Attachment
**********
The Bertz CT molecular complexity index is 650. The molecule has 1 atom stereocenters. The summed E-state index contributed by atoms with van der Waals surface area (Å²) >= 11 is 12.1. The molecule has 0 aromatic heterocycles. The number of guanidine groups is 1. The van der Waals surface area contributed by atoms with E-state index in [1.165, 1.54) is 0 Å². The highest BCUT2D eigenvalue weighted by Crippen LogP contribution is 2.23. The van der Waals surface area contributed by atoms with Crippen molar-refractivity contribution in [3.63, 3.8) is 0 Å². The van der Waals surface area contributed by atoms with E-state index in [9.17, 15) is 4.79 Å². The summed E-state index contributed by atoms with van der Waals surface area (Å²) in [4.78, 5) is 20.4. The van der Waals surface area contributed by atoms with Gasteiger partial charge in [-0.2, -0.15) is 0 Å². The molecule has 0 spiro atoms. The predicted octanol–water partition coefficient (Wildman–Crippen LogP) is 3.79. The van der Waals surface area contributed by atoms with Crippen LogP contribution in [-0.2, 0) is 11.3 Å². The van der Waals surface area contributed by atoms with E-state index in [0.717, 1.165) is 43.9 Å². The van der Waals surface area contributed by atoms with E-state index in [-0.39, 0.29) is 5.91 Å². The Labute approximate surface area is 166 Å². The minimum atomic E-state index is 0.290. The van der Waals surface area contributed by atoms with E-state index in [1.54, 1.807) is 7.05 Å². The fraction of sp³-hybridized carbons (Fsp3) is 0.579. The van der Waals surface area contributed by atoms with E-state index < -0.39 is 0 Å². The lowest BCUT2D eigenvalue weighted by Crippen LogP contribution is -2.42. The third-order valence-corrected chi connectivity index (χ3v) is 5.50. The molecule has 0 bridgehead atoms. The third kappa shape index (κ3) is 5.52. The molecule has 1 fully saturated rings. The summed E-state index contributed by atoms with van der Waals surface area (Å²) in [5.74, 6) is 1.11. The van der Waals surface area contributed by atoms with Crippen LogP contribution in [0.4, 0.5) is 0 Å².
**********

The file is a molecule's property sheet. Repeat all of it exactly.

The Bertz CT molecular complexity index is 650. The molecule has 1 atom stereocenters. The summed E-state index contributed by atoms with van der Waals surface area (Å²) >= 11 is 12.1. The molecule has 0 aromatic heterocycles. The number of guanidine groups is 1. The van der Waals surface area contributed by atoms with E-state index in [1.165, 1.54) is 0 Å². The highest BCUT2D eigenvalue weighted by Crippen LogP contribution is 2.23. The van der Waals surface area contributed by atoms with Crippen molar-refractivity contribution in [3.63, 3.8) is 0 Å². The van der Waals surface area contributed by atoms with E-state index in [9.17, 15) is 4.79 Å². The summed E-state index contributed by atoms with van der Waals surface area (Å²) in [4.78, 5) is 20.4. The van der Waals surface area contributed by atoms with Gasteiger partial charge in [-0.2, -0.15) is 0 Å². The molecule has 0 spiro atoms. The predicted octanol–water partition coefficient (Wildman–Crippen LogP) is 3.79. The van der Waals surface area contributed by atoms with Crippen LogP contribution in [-0.2, 0) is 11.3 Å². The van der Waals surface area contributed by atoms with E-state index in [0.717, 1.165) is 43.9 Å². The van der Waals surface area contributed by atoms with E-state index in [-0.39, 0.29) is 5.91 Å². The Labute approximate surface area is 166 Å². The minimum atomic E-state index is 0.290. The van der Waals surface area contributed by atoms with E-state index in [1.54, 1.807) is 7.05 Å². The fraction of sp³-hybridized carbons (Fsp3) is 0.579. The van der Waals surface area contributed by atoms with E-state index < -0.39 is 0 Å². The lowest BCUT2D eigenvalue weighted by Crippen LogP contribution is -2.42. The third-order valence-corrected chi connectivity index (χ3v) is 5.50. The molecule has 0 bridgehead atoms. The third kappa shape index (κ3) is 5.52. The molecule has 1 fully saturated rings. The summed E-state index contributed by atoms with van der Waals surface area (Å²) in [5.74, 6) is 1.11. The van der Waals surface area contributed by atoms with Crippen LogP contribution in [0.4, 0.5) is 0 Å².